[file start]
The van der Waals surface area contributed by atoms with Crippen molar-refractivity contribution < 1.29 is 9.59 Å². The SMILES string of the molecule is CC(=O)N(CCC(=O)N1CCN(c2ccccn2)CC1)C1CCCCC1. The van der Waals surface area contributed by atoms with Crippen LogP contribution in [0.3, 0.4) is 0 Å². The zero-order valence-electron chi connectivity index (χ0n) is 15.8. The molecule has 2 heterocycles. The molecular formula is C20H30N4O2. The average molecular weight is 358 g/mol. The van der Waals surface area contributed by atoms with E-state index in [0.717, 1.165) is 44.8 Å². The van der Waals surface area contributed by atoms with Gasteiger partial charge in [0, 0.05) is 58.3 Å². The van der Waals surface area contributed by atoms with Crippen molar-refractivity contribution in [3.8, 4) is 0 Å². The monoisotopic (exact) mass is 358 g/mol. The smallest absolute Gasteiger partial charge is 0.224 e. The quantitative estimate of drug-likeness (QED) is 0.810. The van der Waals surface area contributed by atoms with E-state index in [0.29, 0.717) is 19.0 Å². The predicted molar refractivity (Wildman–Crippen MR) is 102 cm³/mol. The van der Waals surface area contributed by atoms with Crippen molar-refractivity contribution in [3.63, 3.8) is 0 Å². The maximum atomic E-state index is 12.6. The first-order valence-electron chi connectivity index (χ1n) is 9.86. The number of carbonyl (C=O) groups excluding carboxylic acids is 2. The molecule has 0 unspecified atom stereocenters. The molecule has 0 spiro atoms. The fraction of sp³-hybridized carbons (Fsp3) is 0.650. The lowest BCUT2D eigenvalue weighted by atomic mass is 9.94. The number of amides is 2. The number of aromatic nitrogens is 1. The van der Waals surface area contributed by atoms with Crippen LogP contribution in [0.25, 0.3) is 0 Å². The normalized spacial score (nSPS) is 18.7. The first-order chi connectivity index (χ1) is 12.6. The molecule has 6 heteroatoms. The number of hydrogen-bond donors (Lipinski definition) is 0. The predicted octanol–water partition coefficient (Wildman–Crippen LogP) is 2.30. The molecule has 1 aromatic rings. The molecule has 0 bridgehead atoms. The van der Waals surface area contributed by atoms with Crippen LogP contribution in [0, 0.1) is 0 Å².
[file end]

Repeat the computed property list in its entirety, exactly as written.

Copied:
The van der Waals surface area contributed by atoms with Crippen molar-refractivity contribution < 1.29 is 9.59 Å². The SMILES string of the molecule is CC(=O)N(CCC(=O)N1CCN(c2ccccn2)CC1)C1CCCCC1. The van der Waals surface area contributed by atoms with Crippen LogP contribution in [0.3, 0.4) is 0 Å². The zero-order valence-electron chi connectivity index (χ0n) is 15.8. The molecule has 2 heterocycles. The molecular formula is C20H30N4O2. The average molecular weight is 358 g/mol. The van der Waals surface area contributed by atoms with E-state index in [0.717, 1.165) is 44.8 Å². The van der Waals surface area contributed by atoms with Gasteiger partial charge in [0, 0.05) is 58.3 Å². The van der Waals surface area contributed by atoms with Crippen molar-refractivity contribution in [3.8, 4) is 0 Å². The monoisotopic (exact) mass is 358 g/mol. The smallest absolute Gasteiger partial charge is 0.224 e. The quantitative estimate of drug-likeness (QED) is 0.810. The van der Waals surface area contributed by atoms with E-state index in [0.29, 0.717) is 19.0 Å². The predicted molar refractivity (Wildman–Crippen MR) is 102 cm³/mol. The van der Waals surface area contributed by atoms with Crippen molar-refractivity contribution in [3.63, 3.8) is 0 Å². The maximum atomic E-state index is 12.6. The first-order valence-electron chi connectivity index (χ1n) is 9.86. The number of carbonyl (C=O) groups excluding carboxylic acids is 2. The molecule has 0 unspecified atom stereocenters. The molecule has 0 spiro atoms. The fraction of sp³-hybridized carbons (Fsp3) is 0.650. The lowest BCUT2D eigenvalue weighted by atomic mass is 9.94. The number of amides is 2. The number of aromatic nitrogens is 1. The van der Waals surface area contributed by atoms with Crippen LogP contribution in [0.25, 0.3) is 0 Å². The normalized spacial score (nSPS) is 18.7. The first-order chi connectivity index (χ1) is 12.6. The molecule has 6 heteroatoms. The number of hydrogen-bond donors (Lipinski definition) is 0. The predicted octanol–water partition coefficient (Wildman–Crippen LogP) is 2.30. The molecule has 1 aromatic rings. The molecule has 0 bridgehead atoms. The van der Waals surface area contributed by atoms with Crippen LogP contribution in [0, 0.1) is 0 Å².